Unified Dress Code is Being Considered at Pinkerton

A concept called the Unified Dress Code will be part of the conversation in a parents’ meeting to be held Thursday, Sept. 26 at Pinkerton Academy.
The Unified Dress Code is being considered by Pinkerton for the 2014-15 school year and beyond. The policy, if adopted, will give students and teachers more time to focus on academics and may level the financial playing field for parents, according to Headmaster Mary Anderson and Dean of Students Glenn Ahrens.

Anderson emphasized that the Unified Dress Code is not a uniform. “A uniform,” she said, “is what it is.” The Unified Dress Code gives students more choices, as long as their choices are appropriate for school.
“Right now we do have a dress code,” Ahrens said. “But this would be narrower.”
The Unified Dress Code would allow what Anderson calls “parallel choices.” The school would designate a selection of clothing and students could choose their colors within that range of options. What they’re looking at are khaki pants, skirts, “skorts” and shorts of an appropriate length, along with polo shirts or button-down shirts. The students would be free to select colors and accessorize. The concept is similar to “business casual,” Anderson and Ahrens said.
Ahrens added that unlike a uniform, these are clothes the students could wear at other times and in other places.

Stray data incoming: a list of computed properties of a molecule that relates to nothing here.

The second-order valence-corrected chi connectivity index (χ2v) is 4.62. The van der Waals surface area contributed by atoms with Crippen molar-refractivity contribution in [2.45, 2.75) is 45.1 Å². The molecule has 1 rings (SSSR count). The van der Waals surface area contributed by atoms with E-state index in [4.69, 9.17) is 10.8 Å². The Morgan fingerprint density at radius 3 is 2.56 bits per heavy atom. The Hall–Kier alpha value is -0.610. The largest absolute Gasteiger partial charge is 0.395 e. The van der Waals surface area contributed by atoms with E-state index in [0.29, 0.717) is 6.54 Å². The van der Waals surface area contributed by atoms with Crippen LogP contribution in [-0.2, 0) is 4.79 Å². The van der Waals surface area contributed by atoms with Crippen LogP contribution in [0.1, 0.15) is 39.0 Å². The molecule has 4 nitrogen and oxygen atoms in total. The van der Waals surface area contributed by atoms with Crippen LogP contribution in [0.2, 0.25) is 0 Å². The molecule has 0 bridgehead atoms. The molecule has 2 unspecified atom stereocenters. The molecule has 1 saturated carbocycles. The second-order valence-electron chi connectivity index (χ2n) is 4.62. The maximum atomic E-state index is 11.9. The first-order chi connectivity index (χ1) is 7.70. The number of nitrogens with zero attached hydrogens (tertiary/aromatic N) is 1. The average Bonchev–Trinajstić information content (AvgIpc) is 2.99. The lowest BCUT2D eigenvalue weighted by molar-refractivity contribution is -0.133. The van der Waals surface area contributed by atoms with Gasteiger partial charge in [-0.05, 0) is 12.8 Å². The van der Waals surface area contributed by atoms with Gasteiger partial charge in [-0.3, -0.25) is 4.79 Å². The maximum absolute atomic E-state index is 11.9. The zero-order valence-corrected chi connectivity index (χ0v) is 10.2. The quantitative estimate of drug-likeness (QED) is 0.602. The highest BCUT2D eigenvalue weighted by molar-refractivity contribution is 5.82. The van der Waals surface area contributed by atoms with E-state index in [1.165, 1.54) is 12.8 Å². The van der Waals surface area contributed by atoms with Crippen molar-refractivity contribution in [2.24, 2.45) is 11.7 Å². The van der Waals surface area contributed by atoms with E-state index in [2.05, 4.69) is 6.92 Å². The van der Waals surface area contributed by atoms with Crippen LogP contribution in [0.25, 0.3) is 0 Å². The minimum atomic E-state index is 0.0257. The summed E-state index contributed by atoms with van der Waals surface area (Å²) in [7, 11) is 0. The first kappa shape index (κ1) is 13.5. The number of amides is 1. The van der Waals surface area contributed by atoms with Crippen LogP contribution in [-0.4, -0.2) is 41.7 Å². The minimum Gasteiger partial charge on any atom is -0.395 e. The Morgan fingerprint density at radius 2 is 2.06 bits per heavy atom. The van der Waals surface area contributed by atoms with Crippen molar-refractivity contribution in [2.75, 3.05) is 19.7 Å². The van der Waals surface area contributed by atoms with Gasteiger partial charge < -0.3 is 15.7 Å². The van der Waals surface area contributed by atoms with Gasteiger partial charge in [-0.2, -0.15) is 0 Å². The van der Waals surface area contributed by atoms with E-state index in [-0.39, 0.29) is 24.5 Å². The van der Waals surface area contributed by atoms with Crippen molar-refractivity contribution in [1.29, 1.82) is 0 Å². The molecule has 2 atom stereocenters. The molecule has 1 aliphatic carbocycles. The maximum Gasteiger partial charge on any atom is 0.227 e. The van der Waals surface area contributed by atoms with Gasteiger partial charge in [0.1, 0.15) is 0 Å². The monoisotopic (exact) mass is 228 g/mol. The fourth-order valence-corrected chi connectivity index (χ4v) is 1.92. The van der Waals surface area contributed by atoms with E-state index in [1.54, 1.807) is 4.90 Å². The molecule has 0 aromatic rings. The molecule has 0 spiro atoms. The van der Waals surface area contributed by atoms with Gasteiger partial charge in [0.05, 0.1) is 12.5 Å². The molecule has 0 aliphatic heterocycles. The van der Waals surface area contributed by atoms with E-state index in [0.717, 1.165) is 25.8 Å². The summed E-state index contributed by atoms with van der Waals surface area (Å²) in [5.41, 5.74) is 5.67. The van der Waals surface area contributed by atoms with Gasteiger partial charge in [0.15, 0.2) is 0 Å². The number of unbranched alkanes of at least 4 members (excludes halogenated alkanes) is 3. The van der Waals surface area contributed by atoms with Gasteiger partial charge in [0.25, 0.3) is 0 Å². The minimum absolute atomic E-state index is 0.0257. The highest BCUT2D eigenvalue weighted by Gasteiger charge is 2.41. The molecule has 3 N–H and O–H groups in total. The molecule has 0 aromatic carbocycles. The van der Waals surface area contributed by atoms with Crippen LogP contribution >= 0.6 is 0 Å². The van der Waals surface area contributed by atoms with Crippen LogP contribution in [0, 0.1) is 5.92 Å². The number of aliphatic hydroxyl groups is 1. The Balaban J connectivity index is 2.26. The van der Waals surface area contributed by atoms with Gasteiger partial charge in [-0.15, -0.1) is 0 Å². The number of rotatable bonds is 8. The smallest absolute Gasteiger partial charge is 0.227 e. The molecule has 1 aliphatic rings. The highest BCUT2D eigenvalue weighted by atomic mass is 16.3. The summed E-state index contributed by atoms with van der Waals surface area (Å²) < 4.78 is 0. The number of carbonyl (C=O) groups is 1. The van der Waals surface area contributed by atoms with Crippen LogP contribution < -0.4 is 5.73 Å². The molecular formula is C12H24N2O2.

Hoodies have no place in the Unified Dress Code, Anderson said, adding, “We want to see the kids’ faces.”
Denim is also out, although they are considering dress-down days where students would be able to wear appropriate jeans. The staff has a Dress Down for Charity day every other Friday, Anderson said.
“Denim,” Ahrens said, “will be our biggest hurdle.”
But it’s worth it, he and Anderson agreed. They have done extensive research on the concept, and Anderson said it would save time, time that could be spent on academics. “As an administrator,” she said, “I am concerned with the amount of time we spend speaking with students about appropriate dress. There are so many other things teachers can spend their time on.”
The Unified Dress Code will also make life easier for parents, Anderson said. “It takes the ‘guesswork’ away. They won’t have so many calls at 10 a.m. telling them to come and get their child. With the clothes we choose, there will be no confusion.”
The majority of students do conform to the current dress code, Ahrens said. “But there are always some that will push the limit.”
Research has shown that the Unified Dress Code has several benefits, Anderson said. It improves student behavior, self-esteem and pride. It increases the focus on learning. And either a uniform or a Unified Dress Code removes the obvious differences between students of different economic backgrounds.
It also contributes to school safety, Anderson said. “If we see someone not wearing approved clothing, we know immediately that person doesn’t belong on campus.”
Anderson did a short survey of parents this past spring, with two questions:
1. A Unified Dress Code would likely provide benefits described by Pinkerton.
2. As a parent, I would support a Unified Dress Code as described by Pinkerton with options for students, favorable pricing and accommodations for special financial circumstances.
Anderson said 57 percent of the respondents agreed with the first statement and 55 percent with the second.

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